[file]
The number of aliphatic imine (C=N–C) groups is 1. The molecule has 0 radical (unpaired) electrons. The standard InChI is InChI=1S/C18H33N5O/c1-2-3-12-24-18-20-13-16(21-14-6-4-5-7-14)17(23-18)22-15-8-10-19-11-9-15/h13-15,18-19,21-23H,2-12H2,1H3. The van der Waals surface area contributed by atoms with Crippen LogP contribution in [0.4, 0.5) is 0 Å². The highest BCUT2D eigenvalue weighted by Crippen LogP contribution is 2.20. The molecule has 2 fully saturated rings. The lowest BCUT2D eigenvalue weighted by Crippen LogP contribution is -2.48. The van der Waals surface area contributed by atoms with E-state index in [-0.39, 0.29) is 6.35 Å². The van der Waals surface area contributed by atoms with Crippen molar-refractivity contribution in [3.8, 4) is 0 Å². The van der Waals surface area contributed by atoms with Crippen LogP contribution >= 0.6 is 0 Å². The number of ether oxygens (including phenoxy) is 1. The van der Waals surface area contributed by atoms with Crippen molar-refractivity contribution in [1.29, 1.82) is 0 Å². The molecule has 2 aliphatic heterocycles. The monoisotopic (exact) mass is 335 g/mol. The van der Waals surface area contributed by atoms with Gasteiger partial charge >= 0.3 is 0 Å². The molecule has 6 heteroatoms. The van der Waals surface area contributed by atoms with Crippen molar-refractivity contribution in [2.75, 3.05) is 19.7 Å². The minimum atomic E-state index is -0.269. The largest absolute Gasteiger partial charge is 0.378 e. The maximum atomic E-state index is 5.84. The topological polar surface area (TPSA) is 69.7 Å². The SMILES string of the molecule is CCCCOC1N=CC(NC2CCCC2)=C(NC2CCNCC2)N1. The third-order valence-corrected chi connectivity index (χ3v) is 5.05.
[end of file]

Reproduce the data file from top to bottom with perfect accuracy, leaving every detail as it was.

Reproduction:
The number of aliphatic imine (C=N–C) groups is 1. The molecule has 0 radical (unpaired) electrons. The standard InChI is InChI=1S/C18H33N5O/c1-2-3-12-24-18-20-13-16(21-14-6-4-5-7-14)17(23-18)22-15-8-10-19-11-9-15/h13-15,18-19,21-23H,2-12H2,1H3. The van der Waals surface area contributed by atoms with Crippen LogP contribution in [0.4, 0.5) is 0 Å². The highest BCUT2D eigenvalue weighted by Crippen LogP contribution is 2.20. The molecule has 2 fully saturated rings. The lowest BCUT2D eigenvalue weighted by Crippen LogP contribution is -2.48. The van der Waals surface area contributed by atoms with E-state index in [-0.39, 0.29) is 6.35 Å². The van der Waals surface area contributed by atoms with Crippen molar-refractivity contribution in [3.8, 4) is 0 Å². The van der Waals surface area contributed by atoms with Crippen LogP contribution >= 0.6 is 0 Å². The number of ether oxygens (including phenoxy) is 1. The van der Waals surface area contributed by atoms with Crippen molar-refractivity contribution in [1.29, 1.82) is 0 Å². The molecule has 2 aliphatic heterocycles. The monoisotopic (exact) mass is 335 g/mol. The van der Waals surface area contributed by atoms with Gasteiger partial charge >= 0.3 is 0 Å². The molecule has 6 heteroatoms. The van der Waals surface area contributed by atoms with Crippen molar-refractivity contribution in [2.75, 3.05) is 19.7 Å². The minimum atomic E-state index is -0.269. The largest absolute Gasteiger partial charge is 0.378 e. The maximum atomic E-state index is 5.84. The topological polar surface area (TPSA) is 69.7 Å². The SMILES string of the molecule is CCCCOC1N=CC(NC2CCCC2)=C(NC2CCNCC2)N1. The third-order valence-corrected chi connectivity index (χ3v) is 5.05.